Début: The Blue Lotus - firs seen on page 34, frame 3; name appears on page 36, frame 3 - Man servant of Professor Fang Hsi-ying.
Trivia: Chen is Tchen in the French version.
Début: Tintin in Tibet - page 11, frame 10 - Owner of Chinese store in Katmandu; cousin of Chang Chong-chen's adoptive father.
Début: Tintin in Tibet - page 13, frame 3 - Son of Cheng Li-Kin.
Début: The Shooting Star - page 29, frame 4 (named in frame 10) - Commander of the trawler, Sirius. Shipmate of Captain Haddock's. Thanks to him and his quick wit, Tintin's boat was refueled and able to continue her journey.
Also appears in:
- Haddock mentions chartering Captain Chester's trawler. The Secret of the Unicorn, page 62, frame 4/B1.
- Chester is named in The Seven Crystal Balls, page 59.
- Captain Haddock receives a congratulatory telegram from Captain Chester. The Castafiore Emerald, page 27, frame 2/A2.
Chiquito (real name: Rupac Inca Huaco)
Début: The Seven Crystal Balls - page 9 frame 12 (named on page 13 frame 5) - Quichua Indian. Religious fanatic. Ramon Zarate/General Alcazar's knife-throwing act partner. He thought Calculus had committed sacrilege by putting the sacred Inca bracelet, thus he kidnapped Calculus and wanted him dead.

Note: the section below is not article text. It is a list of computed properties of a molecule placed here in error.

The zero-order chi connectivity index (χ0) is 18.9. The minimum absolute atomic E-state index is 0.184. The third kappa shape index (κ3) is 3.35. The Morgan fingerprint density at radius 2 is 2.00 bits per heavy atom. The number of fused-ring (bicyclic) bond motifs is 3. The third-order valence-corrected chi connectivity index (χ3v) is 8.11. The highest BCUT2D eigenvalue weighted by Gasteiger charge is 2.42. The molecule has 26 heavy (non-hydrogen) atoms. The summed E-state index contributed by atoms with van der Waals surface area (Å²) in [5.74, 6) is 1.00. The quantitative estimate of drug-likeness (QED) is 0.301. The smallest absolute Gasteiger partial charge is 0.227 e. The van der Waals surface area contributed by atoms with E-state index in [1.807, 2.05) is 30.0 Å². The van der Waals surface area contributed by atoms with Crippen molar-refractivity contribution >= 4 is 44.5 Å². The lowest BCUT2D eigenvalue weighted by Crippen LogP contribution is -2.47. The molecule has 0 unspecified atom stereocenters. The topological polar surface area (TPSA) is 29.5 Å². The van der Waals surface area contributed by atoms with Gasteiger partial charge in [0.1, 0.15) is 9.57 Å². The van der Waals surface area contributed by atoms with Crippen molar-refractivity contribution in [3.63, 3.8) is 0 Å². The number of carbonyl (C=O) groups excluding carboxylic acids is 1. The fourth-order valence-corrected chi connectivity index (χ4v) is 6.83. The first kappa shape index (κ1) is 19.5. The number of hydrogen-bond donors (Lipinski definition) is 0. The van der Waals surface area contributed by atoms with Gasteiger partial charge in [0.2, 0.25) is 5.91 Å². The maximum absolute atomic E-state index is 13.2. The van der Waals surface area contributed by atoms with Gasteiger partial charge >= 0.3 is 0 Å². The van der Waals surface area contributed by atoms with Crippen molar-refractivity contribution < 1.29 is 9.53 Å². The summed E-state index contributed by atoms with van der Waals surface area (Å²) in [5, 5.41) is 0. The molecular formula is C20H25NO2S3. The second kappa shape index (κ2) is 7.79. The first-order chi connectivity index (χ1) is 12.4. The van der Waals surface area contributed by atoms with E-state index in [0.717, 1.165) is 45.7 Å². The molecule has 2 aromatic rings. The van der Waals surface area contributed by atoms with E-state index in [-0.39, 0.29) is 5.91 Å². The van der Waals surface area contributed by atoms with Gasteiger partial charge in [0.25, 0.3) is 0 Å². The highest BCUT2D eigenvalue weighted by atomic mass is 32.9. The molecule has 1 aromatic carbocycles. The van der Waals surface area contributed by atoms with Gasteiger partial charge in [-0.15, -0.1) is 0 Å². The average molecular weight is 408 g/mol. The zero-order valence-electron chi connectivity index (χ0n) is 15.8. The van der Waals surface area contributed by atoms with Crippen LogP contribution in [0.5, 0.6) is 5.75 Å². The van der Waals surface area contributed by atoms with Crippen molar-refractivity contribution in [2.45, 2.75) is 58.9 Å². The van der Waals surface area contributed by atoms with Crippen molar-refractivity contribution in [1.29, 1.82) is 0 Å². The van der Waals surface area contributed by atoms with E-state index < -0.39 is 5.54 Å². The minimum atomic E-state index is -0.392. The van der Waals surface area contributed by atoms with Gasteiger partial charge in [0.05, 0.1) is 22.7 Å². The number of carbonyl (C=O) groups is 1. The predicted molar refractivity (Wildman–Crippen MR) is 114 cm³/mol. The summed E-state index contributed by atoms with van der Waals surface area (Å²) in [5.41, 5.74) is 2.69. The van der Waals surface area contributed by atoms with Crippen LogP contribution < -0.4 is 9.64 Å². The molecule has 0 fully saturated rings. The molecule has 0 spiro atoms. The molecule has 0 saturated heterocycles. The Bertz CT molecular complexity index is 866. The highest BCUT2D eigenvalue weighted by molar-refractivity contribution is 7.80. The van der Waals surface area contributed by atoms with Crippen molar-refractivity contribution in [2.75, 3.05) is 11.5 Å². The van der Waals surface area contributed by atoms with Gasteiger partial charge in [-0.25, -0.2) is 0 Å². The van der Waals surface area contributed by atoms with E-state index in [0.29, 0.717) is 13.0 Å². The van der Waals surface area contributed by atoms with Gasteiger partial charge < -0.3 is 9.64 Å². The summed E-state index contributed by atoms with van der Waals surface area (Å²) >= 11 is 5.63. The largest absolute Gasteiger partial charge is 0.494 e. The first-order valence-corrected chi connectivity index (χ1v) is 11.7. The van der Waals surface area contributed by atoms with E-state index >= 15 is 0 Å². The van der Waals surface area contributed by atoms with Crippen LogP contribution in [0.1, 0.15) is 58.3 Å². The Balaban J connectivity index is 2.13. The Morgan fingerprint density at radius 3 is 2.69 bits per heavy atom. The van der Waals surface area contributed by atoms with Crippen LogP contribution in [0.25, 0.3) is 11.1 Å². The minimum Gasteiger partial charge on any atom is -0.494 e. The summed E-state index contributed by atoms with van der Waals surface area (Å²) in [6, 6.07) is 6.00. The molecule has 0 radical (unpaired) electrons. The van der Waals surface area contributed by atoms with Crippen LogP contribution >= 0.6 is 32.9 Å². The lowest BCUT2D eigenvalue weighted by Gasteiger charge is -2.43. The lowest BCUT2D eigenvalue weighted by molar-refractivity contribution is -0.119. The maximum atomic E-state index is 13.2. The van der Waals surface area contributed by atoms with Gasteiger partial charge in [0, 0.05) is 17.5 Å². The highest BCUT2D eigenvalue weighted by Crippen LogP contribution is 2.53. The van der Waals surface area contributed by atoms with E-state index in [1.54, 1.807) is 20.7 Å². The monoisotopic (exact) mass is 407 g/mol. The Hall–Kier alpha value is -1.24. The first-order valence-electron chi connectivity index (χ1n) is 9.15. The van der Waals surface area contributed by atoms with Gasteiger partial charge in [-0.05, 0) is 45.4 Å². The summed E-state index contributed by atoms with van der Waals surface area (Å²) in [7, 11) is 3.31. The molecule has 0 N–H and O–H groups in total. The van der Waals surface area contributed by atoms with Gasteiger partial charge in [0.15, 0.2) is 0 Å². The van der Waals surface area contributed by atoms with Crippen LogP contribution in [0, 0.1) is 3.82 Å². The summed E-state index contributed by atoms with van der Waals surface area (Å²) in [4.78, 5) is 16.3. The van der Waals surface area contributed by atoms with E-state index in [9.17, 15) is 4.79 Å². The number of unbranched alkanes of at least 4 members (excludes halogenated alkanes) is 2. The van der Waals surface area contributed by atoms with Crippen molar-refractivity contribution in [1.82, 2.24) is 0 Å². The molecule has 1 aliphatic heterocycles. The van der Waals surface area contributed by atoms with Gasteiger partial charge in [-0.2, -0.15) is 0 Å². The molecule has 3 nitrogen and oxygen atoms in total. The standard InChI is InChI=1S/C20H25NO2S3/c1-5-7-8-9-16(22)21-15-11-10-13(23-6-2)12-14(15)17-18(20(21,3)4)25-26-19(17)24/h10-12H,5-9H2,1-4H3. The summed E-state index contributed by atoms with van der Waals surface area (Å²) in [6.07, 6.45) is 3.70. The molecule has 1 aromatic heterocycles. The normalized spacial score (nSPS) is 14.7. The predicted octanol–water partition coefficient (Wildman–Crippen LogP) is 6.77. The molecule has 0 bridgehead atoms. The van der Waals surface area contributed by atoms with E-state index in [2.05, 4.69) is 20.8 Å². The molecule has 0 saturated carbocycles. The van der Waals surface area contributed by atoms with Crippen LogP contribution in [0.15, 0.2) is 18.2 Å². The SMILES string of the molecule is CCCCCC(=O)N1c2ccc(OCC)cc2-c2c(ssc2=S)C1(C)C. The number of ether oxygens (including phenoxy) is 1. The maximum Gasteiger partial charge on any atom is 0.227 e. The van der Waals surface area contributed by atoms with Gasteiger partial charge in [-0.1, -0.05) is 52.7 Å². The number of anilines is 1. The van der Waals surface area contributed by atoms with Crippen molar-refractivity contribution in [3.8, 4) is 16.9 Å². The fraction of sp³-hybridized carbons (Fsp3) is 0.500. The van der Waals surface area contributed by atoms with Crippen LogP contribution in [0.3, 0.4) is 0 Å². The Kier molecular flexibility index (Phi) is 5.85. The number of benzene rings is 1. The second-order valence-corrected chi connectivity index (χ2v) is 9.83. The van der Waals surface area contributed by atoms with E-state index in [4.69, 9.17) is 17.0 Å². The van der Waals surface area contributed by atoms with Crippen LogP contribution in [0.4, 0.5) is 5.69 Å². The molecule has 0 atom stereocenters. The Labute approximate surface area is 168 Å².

Also appears in: Prisoners of the Sun (page 8 frame 5 and page 48, frame 10). He is called Huaco by the Inca (page 60, frame 9).
Début: The Seven Crystal Balls - Photographer to the the Sanders-Hardiman expedition to South America. He was a victim of black magic which caused him to be insane.
Trivia: Clarkson, married, was 39 when he was struck by the mysterious illness upon returning from the South American expedition.
Clarkson, Peter (Mrs)
Début: The Seven Crystal Balls - page 8, frame 9 (named on page 9, frame 6) - Wife of Peter Clarkson.
Début: Tintin in the Congo (1946 edition) - page 11, frame 10 - Tintin's boy servant.
Début: The Calculus Affair - named on page 1, frame 3 (seen on page 43, frame 11) - Butcher.
- Cutts is a play on the word 'cuts' (cuts of meat). He was among the many who wrote to congratulate the Captain when the news of his "engagement" with Castafiore broke out. [The Castafiore Emerald: page 28, last frame]
- His phone number is Marlinspike 431 (Marlinspike Hall is 421 and Marlinspike police is 412).
- Chief of the music society of Marlinspike.
Début: King Ottokar's Sceptre - named on page 33, frame 10 (first seen on page 35, last frame - man in blue coat) - Villain. Syldavian Court Photographer involved in the conspiracy to force King Muskar to abdicate. It was with the help of his modified camera that the conspirators were able to remove the Sceptre from the Treasure Room without being detected immediately.